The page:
Format

Send to

Choose Destination
J Soc Biol. 2005;199(1):61-77.

[Pathophysiological characterization of congenital myasthenic syndromes: the example of mutations in the MUSK gene].

[Article in French]

Author information

1
INSERM U582 & IFR 14, Institut de Myologie, Hôpital de la Salpêtrière et Université Pierre et Marie Curie, Paris, France.

Abstract

Congenital myasthenic syndromes (CMS) are rare genetic diseases affecting the neuromuscular junction (NMJ) and are characterized by a dysfunction of the neurotransmission. They are heterogeneous at their pathophysiological level and can be classified in three categories according to their presynaptic, synaptic and postsynaptic origins. We report here the first case of a human neuromuscular transmission dysfunction due to mutations in the gene encoding a postsynaptic molecule, the muscle-specific receptor tyrosine kinase (MuSK). Gene analysis identified two heteroallelic mutations, a frameshift mutation (c.220insC) and a missense mutation (V790M). The muscle biopsy showed dramatic pre- and postsynaptic structural abnormalities of the neuromuscular junction and severe decrease in acetylcholine receptor (AChR) epsilon-subunit and MuSK expression. In vitro and in vivo expression experiments were performed using mutant MuSK reproducing the human mutations. The frameshift mutation led to the absence of MuSK expression. The missense mutation did not affect MuSK catalytic kinase activity but diminished expression and stability of MuSK leading to decreased agrin-dependent AChR aggregation, a critical step in the formation of the neuromuscular junction. In electroporated mouse muscle, overexpression of the missense mutation induced, within a week, a phenotype similar to the patient muscle biopsy: a severe decrease in synaptic AChR and an aberrant axonal outgrowth. These results strongly suggest that the missense mutation, in the presence of a null mutation on the other allele, is responsible for the dramatic synaptic changes observed in the patient.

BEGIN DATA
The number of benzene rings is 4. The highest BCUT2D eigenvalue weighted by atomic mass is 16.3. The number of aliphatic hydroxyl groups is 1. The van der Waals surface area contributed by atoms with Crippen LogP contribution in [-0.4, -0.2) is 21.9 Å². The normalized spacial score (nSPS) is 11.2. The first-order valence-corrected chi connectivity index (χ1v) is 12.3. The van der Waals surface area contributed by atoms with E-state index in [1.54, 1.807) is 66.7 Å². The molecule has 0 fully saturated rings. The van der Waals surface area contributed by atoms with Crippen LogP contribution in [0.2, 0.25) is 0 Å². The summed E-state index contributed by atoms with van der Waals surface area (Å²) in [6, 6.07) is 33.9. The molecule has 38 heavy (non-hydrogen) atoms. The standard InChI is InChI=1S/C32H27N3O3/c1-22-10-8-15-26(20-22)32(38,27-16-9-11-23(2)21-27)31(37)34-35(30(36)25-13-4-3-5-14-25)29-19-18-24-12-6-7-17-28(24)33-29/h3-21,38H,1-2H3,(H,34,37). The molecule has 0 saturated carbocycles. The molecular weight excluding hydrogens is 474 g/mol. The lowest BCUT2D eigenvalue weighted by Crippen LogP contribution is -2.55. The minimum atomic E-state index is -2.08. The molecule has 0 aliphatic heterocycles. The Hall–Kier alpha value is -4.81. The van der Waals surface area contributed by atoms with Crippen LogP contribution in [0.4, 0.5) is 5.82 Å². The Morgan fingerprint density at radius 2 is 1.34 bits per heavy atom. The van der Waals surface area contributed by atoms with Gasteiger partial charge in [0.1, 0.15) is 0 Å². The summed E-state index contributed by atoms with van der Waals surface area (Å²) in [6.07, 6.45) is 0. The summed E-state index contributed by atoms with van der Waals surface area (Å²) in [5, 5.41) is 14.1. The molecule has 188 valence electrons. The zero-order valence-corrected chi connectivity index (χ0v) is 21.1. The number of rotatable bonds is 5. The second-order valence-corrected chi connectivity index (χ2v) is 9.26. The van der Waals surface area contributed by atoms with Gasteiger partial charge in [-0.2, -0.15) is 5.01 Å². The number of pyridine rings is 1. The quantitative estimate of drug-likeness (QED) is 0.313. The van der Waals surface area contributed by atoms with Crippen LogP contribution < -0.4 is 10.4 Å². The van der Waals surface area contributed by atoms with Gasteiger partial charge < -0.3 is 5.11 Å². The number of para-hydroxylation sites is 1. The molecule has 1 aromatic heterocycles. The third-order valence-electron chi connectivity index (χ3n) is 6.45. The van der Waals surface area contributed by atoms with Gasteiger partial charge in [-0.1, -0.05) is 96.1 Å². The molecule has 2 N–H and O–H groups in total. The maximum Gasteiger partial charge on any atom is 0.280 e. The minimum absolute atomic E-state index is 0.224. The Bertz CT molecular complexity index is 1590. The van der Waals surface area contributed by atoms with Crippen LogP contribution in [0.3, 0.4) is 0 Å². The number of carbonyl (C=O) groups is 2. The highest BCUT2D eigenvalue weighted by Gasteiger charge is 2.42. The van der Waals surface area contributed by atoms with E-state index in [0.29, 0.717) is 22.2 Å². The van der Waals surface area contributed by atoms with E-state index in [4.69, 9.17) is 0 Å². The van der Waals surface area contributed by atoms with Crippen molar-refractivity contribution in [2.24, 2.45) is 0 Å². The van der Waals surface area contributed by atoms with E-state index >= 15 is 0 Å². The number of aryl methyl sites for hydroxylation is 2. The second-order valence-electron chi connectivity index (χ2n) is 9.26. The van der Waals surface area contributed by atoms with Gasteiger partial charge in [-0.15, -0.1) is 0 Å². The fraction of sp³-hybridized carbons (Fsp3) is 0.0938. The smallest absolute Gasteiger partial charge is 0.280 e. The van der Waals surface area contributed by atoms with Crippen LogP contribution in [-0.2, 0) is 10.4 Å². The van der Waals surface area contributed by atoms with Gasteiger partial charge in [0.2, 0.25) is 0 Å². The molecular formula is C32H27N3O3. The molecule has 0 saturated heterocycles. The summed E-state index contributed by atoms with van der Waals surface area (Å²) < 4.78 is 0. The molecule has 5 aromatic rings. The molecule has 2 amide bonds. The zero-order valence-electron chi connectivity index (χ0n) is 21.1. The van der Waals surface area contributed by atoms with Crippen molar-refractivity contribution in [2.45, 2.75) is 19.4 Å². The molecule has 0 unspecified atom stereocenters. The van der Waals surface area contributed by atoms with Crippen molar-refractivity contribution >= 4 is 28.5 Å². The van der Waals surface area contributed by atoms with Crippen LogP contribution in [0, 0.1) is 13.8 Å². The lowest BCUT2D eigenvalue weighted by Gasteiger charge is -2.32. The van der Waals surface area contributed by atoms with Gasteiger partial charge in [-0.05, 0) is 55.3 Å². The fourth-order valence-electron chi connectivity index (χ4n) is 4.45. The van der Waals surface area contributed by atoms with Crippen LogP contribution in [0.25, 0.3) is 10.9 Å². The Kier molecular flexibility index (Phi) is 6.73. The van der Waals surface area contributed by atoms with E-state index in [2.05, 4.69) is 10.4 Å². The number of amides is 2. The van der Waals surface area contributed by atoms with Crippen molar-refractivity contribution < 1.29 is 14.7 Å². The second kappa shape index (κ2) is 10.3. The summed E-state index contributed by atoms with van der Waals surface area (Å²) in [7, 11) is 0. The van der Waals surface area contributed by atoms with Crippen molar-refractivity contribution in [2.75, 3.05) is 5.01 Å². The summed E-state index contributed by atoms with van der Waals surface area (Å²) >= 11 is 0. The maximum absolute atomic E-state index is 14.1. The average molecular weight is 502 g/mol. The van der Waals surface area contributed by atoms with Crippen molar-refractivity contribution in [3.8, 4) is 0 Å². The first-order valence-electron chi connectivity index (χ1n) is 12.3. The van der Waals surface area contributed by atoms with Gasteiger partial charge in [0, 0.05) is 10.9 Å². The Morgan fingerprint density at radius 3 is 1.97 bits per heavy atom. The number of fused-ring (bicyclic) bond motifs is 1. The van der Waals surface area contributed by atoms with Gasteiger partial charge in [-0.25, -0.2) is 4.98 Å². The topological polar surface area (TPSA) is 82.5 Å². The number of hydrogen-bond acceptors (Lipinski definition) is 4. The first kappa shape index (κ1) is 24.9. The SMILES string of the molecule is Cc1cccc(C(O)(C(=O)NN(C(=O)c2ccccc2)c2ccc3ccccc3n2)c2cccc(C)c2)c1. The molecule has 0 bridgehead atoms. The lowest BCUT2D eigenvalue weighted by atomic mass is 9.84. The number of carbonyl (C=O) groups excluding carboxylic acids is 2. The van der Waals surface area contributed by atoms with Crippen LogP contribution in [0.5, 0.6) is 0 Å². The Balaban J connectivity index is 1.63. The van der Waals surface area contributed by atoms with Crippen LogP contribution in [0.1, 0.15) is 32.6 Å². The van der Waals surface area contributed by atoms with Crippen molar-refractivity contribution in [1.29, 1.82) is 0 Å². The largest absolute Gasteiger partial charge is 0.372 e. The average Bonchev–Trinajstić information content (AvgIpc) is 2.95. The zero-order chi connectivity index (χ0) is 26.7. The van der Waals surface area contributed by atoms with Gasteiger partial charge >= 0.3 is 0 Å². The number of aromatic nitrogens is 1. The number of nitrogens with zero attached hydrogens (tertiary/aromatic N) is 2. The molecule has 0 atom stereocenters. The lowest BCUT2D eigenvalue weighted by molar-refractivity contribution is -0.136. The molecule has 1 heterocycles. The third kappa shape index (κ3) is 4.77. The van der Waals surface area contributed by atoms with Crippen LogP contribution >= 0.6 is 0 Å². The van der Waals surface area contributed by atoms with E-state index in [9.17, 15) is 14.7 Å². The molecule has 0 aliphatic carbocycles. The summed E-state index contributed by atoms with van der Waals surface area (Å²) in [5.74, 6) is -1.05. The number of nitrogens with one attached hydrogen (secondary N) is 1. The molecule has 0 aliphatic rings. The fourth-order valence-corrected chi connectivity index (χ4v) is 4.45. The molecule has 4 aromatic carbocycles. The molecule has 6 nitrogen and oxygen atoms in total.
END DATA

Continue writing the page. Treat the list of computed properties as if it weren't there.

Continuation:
PMID:
16114265
[Indexed for MEDLINE]

Supplemental Content

Loading ...
Support Center